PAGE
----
How do I define ‘learning’?
What an interesting question to consider - especially after being a teacher for over a decade! Perhaps more interesting though is that even after that length of time supposedly teaching people, I struggle to define the very term that I’m trying to accomplish in others. Fascinating.
Reading the quotes in the Module One Notes certainly stimulated my thinking and, perhaps typically in postgraduate studies, resonated deeply and tantalisingly with my inner conceptions of what learning is, although I seem to find it quite difficult to say in my own words. Again, as with many activities and readings I’ve undertaken recently, an example of reflection that every teacher and trainee in the country should carry out - regularly!
The quote which resonated the most with me from the notes was that of Senge (1990, p. 13-14) which describes the effect of learning as enabling people to do something that previously they were never able to do (or in some cases, not do very well), allowing us to “re-perceive the world and our relationship to it” (p. 14). As an adult learner, I realise how important understanding this fundamental truth is. Only through learning can I better understand the world in which I operate! These postgraduate studies I’m undertaking will allow me to be a better teacher, which is the career which I’m sure will largely define my pathway through life, and therefore - to a large extent - who I am.
Do I make this fundamental truth clear to my students? Or rather, do I overload and perhaps obfuscate this simple, yet profound axiom that all learners should know with a raft of sometimes seemingly meaningless (to the learner anyway) objectives, ad infinitum, ad nauseum? Finally, I can say, “This is why you’re doing it!” Obviously, objectives are important. But to be able to identify and vocalise the root reason - priceless!
Over the course of my teaching career I’ve had two distinctive pathways: first I was a Science (and Biology) teacher, followed by my most recent path which is primarily teaching year 8 students English, Social Studies, Health and PE. It’s mainly in this latter phase that I find myself questioning the intent of my teaching; initially, as a young Science and Biology teacher, I felt burdened (perhaps unconsciously) by the need to get students through exams. In hindsight I feel this may have actually hindered the learning process, in that students may have missed the big picture - developing a desire to learn. In many ways I feel I did this rather blindly, rarely if ever questioning the purpose of the learning. On the other hand, in my current practice I am asking myself more and more “Why? Why are we doing this? What is the real reason/purpose/big objective? Why should they (the learner) actually care?” This critical thinking has been a response to the readings and writings I’m undertaking as part of this course. I’m learning.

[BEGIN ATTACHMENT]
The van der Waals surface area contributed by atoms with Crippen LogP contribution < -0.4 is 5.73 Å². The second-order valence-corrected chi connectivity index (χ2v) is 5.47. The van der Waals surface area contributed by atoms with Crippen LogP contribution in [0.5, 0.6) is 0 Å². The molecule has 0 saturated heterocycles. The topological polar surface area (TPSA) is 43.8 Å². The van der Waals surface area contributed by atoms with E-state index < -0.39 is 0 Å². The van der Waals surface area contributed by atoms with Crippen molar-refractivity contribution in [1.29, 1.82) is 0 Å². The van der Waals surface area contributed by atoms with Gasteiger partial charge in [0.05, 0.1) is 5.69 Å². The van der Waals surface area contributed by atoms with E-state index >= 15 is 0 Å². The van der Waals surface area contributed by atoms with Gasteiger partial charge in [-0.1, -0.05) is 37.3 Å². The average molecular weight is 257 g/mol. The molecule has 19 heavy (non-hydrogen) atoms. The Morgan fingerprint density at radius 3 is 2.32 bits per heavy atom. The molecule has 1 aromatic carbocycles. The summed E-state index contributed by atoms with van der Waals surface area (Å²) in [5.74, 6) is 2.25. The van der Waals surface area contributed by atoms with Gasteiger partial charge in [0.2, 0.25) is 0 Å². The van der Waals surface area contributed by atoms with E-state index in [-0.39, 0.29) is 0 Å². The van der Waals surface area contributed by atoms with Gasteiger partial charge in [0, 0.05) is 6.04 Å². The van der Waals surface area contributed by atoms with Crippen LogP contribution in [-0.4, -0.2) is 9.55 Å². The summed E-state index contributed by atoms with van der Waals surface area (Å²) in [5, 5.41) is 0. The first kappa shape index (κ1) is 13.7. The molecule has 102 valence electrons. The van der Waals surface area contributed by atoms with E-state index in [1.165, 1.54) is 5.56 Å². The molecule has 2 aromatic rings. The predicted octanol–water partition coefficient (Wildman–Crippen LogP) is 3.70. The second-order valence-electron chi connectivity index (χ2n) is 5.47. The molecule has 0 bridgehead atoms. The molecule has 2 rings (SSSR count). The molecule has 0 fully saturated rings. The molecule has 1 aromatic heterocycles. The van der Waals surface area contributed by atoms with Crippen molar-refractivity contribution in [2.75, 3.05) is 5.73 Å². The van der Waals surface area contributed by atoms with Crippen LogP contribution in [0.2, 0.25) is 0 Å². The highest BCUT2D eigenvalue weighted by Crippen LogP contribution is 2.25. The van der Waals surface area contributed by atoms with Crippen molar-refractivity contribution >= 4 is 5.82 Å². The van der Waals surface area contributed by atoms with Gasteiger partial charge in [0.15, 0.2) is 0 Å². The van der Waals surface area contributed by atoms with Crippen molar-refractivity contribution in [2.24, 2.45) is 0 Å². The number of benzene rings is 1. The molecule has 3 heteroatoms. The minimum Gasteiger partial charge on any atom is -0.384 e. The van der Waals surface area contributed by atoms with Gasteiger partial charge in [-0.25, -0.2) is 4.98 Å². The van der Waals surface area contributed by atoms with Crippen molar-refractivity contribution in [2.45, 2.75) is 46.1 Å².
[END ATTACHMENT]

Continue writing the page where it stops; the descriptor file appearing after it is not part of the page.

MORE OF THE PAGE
So if critical thinking has been a crucial part of my learning, then it must be a crucial part for my students too. Jonassen, Peck and Wilson (1999) point out that reflecting on our experiences and reasoning is an essential component of the learning process. It allows us to knowingly revel in the learning process, reinforcing the desire to do it again. Undoubtedly endorphins are involved there somewhere, feeding the desire to do it again. Consequently, in my opinion any definition of learning needs to include something about developing the desire and passion to want to learn, and I see this as only achievable through critical reflection on the learning process itself.
References:Senge, P. (1990). The fifth discipline: The art and practice of the learning organization. New York: Doubleday.
Jonassen, D. H., Peck, K. L., & Wilson, B. G. (1999). Learning with technology: A constructivist perspective. Upper Saddle River, NJ: Prentice Hall.